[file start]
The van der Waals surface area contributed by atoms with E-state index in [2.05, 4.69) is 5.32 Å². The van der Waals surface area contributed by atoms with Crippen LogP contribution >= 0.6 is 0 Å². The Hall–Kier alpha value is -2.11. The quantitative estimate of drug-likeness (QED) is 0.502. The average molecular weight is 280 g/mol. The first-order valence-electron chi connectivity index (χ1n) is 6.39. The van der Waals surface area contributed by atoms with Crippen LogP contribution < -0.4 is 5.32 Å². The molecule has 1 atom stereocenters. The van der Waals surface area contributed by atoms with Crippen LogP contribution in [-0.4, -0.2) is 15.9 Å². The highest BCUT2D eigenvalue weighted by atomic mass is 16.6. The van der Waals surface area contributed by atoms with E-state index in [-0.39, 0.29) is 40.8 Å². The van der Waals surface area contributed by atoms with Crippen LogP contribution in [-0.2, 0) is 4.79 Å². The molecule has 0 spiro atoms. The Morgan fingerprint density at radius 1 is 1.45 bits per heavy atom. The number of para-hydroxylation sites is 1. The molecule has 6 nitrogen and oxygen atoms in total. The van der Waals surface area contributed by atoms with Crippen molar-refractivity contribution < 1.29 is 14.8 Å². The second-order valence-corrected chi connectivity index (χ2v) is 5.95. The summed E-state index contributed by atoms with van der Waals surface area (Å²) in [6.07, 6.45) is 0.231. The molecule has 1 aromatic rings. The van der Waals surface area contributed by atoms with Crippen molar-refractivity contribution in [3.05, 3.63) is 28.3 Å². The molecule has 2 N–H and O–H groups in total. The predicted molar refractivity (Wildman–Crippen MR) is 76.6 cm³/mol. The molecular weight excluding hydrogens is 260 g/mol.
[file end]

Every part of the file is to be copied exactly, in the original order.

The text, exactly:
The van der Waals surface area contributed by atoms with E-state index in [2.05, 4.69) is 5.32 Å². The van der Waals surface area contributed by atoms with Crippen LogP contribution >= 0.6 is 0 Å². The Hall–Kier alpha value is -2.11. The quantitative estimate of drug-likeness (QED) is 0.502. The average molecular weight is 280 g/mol. The first-order valence-electron chi connectivity index (χ1n) is 6.39. The van der Waals surface area contributed by atoms with Crippen LogP contribution < -0.4 is 5.32 Å². The molecule has 1 atom stereocenters. The van der Waals surface area contributed by atoms with Crippen LogP contribution in [-0.4, -0.2) is 15.9 Å². The highest BCUT2D eigenvalue weighted by atomic mass is 16.6. The van der Waals surface area contributed by atoms with E-state index in [-0.39, 0.29) is 40.8 Å². The van der Waals surface area contributed by atoms with Crippen LogP contribution in [-0.2, 0) is 4.79 Å². The molecule has 0 spiro atoms. The Morgan fingerprint density at radius 1 is 1.45 bits per heavy atom. The number of para-hydroxylation sites is 1. The molecule has 6 nitrogen and oxygen atoms in total. The van der Waals surface area contributed by atoms with Crippen molar-refractivity contribution < 1.29 is 14.8 Å². The second-order valence-corrected chi connectivity index (χ2v) is 5.95. The summed E-state index contributed by atoms with van der Waals surface area (Å²) in [6.07, 6.45) is 0.231. The molecule has 1 aromatic rings. The van der Waals surface area contributed by atoms with Crippen molar-refractivity contribution in [3.05, 3.63) is 28.3 Å². The molecule has 2 N–H and O–H groups in total. The predicted molar refractivity (Wildman–Crippen MR) is 76.6 cm³/mol. The molecular weight excluding hydrogens is 260 g/mol.